Woke up at 7 am today because, apart from Disco chomping on my fingers, carpenter ants were also joining in the biting fun. I yelped, hopped out of bed, washed my sheets, and prepared for a busy Saturday.

Here are a couple shots of me attempting to play tennis at the Chittagong Club. I look so thin! Black is slimming! (Or, as the print ads around here claim, "sliming.")

I also took a short dip in the green swimming pool. Since I had no swimsuit, I just hopped in wearing a sports bra and my Vickies. Hah! Who can tell the difference here?

The activities were followed by lunch (the longest lunch of my life, as usual), and then I went to Central Plaza to get a couple blouses tailor-made, and finally off to Alvira's for my weekly facial.

Then I incurred some divine wrath or something, because Disco decided to (a) stink up my room, and (b) poop on my lovely new foot rug in the bathroom. And then we had a disastrous dinner at a new restaurant that opened up next door -- we trie…

Suck at Life

Paraphrased from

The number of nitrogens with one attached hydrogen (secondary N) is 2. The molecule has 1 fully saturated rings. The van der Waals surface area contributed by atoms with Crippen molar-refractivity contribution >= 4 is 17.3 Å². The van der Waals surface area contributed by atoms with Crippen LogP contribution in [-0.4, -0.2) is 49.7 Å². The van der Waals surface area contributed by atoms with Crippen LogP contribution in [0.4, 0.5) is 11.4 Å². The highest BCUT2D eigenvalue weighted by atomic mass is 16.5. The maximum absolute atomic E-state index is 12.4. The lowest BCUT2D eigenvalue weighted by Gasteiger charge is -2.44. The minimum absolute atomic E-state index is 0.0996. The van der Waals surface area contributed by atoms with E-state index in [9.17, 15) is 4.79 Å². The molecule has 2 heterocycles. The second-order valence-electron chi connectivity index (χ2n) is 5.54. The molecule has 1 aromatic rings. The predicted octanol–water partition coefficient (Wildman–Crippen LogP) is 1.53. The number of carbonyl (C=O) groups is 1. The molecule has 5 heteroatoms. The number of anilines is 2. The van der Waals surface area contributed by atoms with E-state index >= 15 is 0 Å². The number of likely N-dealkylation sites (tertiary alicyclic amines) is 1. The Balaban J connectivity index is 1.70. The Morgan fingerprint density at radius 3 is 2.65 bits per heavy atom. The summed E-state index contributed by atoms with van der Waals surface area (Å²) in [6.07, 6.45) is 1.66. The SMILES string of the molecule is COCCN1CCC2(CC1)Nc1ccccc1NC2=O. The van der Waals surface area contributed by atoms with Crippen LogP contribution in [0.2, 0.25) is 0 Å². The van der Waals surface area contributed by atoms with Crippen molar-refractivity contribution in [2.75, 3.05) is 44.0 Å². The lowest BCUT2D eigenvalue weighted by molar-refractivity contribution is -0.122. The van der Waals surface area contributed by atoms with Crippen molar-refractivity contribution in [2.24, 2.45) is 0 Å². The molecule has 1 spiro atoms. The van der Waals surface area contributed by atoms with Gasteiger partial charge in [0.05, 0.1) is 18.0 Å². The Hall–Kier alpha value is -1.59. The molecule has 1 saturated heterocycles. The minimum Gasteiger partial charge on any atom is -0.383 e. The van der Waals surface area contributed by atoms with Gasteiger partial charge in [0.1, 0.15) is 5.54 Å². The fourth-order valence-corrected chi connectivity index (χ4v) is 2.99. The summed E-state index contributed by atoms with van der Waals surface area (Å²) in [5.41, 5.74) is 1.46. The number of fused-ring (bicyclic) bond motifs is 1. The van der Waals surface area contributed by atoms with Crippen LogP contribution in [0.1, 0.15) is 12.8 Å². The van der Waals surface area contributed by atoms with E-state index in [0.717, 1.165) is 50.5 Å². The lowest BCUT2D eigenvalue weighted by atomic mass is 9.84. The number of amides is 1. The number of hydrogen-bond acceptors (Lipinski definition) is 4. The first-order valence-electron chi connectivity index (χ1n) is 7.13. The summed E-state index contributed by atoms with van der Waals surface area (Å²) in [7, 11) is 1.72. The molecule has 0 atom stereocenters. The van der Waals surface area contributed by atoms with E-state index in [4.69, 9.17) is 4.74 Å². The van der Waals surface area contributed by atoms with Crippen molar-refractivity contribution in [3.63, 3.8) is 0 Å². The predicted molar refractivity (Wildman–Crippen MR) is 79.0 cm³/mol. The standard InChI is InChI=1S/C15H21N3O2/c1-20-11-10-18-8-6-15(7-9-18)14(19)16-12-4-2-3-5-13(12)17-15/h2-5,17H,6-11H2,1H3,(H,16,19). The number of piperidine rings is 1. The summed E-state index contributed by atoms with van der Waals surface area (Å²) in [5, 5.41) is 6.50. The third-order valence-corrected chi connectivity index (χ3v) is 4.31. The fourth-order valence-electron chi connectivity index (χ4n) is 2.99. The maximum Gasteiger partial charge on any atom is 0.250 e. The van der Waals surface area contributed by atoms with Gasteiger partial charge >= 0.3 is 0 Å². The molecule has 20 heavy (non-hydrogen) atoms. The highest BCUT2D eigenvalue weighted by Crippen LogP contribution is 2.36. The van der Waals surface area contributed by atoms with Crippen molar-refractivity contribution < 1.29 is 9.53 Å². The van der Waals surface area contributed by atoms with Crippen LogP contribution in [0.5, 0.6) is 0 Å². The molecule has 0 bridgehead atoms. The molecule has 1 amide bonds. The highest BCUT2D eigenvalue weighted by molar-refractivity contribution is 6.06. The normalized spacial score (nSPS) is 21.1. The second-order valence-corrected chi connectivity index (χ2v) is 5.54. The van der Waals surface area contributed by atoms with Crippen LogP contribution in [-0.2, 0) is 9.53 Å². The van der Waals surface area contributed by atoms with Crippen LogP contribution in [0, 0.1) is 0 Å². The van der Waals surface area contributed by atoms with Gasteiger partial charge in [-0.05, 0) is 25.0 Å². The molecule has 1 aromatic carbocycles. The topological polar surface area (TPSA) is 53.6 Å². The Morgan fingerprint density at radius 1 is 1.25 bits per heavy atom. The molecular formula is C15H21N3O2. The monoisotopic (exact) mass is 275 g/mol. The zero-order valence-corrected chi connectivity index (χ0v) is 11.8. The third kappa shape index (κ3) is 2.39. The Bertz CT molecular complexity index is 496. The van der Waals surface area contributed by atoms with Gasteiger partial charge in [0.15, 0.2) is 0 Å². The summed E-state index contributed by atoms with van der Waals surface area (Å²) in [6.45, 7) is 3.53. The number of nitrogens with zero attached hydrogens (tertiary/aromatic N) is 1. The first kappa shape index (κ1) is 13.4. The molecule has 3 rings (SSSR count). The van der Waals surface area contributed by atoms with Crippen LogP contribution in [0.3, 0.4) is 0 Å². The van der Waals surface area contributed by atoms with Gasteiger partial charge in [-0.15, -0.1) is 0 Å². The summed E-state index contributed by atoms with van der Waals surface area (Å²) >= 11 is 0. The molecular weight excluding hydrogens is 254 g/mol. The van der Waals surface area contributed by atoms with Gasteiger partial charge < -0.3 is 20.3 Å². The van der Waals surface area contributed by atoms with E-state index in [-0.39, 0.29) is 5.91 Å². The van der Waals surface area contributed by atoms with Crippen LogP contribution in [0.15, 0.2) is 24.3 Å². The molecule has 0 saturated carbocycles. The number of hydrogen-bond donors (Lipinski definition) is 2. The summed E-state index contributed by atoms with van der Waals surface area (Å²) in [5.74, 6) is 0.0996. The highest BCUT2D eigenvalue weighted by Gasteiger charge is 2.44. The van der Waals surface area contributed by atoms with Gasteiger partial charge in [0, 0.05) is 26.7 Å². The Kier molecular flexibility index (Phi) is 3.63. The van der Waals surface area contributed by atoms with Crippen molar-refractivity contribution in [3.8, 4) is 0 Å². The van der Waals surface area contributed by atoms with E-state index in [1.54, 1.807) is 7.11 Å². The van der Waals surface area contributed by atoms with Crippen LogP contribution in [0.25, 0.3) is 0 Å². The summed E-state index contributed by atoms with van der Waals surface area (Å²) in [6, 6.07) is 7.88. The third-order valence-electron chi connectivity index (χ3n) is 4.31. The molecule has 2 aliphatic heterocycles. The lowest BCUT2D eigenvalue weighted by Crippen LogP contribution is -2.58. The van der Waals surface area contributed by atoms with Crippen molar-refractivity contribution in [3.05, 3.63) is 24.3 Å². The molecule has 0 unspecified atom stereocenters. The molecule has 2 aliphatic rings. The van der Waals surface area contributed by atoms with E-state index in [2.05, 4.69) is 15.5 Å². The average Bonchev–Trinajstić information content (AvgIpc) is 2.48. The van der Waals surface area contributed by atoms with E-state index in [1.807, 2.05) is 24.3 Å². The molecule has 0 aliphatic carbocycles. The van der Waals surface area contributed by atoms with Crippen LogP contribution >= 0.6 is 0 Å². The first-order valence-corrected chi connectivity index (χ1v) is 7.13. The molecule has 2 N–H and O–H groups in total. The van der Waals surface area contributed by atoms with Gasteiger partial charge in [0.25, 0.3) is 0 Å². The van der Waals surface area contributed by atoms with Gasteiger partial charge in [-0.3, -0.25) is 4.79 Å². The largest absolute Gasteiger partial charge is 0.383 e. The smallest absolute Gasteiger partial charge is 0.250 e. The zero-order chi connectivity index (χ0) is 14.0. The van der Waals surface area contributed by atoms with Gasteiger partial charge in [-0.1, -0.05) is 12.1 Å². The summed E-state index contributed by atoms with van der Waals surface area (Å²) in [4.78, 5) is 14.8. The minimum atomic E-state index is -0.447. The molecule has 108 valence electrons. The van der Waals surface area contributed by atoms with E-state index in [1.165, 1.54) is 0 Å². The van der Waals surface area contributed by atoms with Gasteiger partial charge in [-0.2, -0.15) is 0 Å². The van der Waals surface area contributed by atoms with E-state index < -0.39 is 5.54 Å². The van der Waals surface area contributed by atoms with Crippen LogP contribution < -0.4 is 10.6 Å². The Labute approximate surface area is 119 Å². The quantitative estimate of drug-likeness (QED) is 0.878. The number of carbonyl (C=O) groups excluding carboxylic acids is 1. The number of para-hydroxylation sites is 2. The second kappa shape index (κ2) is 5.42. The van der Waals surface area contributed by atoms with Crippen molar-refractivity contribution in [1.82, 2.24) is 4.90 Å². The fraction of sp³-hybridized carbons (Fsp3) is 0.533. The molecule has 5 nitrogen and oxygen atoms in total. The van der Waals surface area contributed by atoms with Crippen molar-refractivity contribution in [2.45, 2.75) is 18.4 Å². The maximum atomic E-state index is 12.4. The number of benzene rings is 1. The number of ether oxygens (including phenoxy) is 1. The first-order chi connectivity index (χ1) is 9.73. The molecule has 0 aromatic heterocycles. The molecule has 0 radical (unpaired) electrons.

To suck at life means:

1. (v.) To fail at every attempt to contribute to society, or any attempts at talent.
2. (n.) A phrase used when someone does something terribly wrong that frustrates another.
3. (adj.) To be naturally unlucky. To suffer constant misfortune.
4. (v.) To make a decision which seems to be innocent, but actually leads to undesired consequences and often catastrophic misfortune.
5. (n.) To be completely without people skills.
6. (n.) Totally lacking in every single aspect of life.
7. (n.) To be completely oblivious to the actions, thoughts, and behavior of others as well as themselves.

I think I'm numbers 1, 2, and 3. What about you?

The Joys of Pet Ownership

I named my kitten after I gave him his first bath in the guest bathroom sink. As I held his tiny wet shivering body under the forearms, I had an epiphany that I then spoke out loud: "I shall name him Disco."

Disco has a streak of pink on his left side that we have decided is paint and not, in fact, ring worm. Two ringworm experts (=they've had ringworm before) judged it so. Still, to be safe, I scrubbed the sucker again yesterday. Still pink.